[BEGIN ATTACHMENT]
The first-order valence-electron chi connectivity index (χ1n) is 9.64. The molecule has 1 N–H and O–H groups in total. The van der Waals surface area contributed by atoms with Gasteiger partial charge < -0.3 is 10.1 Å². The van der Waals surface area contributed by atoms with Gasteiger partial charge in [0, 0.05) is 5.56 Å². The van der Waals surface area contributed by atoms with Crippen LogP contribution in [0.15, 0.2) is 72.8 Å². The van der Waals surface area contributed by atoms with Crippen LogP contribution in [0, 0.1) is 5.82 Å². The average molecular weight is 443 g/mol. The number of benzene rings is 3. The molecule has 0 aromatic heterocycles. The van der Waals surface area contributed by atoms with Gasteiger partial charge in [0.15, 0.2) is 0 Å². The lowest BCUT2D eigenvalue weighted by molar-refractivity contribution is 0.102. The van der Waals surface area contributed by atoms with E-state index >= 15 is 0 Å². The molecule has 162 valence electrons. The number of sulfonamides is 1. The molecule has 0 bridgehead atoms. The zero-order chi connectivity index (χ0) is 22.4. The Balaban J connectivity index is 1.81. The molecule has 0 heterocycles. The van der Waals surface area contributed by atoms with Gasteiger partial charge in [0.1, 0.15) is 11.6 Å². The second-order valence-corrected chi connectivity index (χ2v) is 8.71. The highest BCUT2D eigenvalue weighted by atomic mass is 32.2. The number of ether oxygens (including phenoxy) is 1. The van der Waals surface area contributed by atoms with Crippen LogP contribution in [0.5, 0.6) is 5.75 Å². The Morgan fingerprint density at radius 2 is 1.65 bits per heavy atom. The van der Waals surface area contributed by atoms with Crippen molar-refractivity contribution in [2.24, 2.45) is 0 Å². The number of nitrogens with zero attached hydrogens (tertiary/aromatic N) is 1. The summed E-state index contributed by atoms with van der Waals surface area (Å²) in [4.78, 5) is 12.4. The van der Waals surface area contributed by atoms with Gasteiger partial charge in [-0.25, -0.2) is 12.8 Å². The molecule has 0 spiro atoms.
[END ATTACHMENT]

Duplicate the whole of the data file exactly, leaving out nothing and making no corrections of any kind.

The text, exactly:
The first-order valence-electron chi connectivity index (χ1n) is 9.64. The molecule has 1 N–H and O–H groups in total. The van der Waals surface area contributed by atoms with Gasteiger partial charge < -0.3 is 10.1 Å². The van der Waals surface area contributed by atoms with Gasteiger partial charge in [0, 0.05) is 5.56 Å². The van der Waals surface area contributed by atoms with Crippen LogP contribution in [0.15, 0.2) is 72.8 Å². The van der Waals surface area contributed by atoms with Crippen LogP contribution in [0, 0.1) is 5.82 Å². The average molecular weight is 443 g/mol. The number of benzene rings is 3. The molecule has 0 aromatic heterocycles. The van der Waals surface area contributed by atoms with Gasteiger partial charge in [0.15, 0.2) is 0 Å². The lowest BCUT2D eigenvalue weighted by molar-refractivity contribution is 0.102. The van der Waals surface area contributed by atoms with E-state index >= 15 is 0 Å². The molecule has 162 valence electrons. The number of sulfonamides is 1. The molecule has 0 bridgehead atoms. The zero-order chi connectivity index (χ0) is 22.4. The Balaban J connectivity index is 1.81. The molecule has 0 heterocycles. The van der Waals surface area contributed by atoms with Gasteiger partial charge in [0.1, 0.15) is 11.6 Å². The second-order valence-corrected chi connectivity index (χ2v) is 8.71. The highest BCUT2D eigenvalue weighted by atomic mass is 32.2. The number of ether oxygens (including phenoxy) is 1. The van der Waals surface area contributed by atoms with Crippen LogP contribution in [0.5, 0.6) is 5.75 Å². The Morgan fingerprint density at radius 2 is 1.65 bits per heavy atom. The van der Waals surface area contributed by atoms with Crippen molar-refractivity contribution in [2.24, 2.45) is 0 Å². The number of nitrogens with zero attached hydrogens (tertiary/aromatic N) is 1. The summed E-state index contributed by atoms with van der Waals surface area (Å²) in [4.78, 5) is 12.4. The van der Waals surface area contributed by atoms with Gasteiger partial charge in [-0.25, -0.2) is 12.8 Å². The molecule has 0 spiro atoms.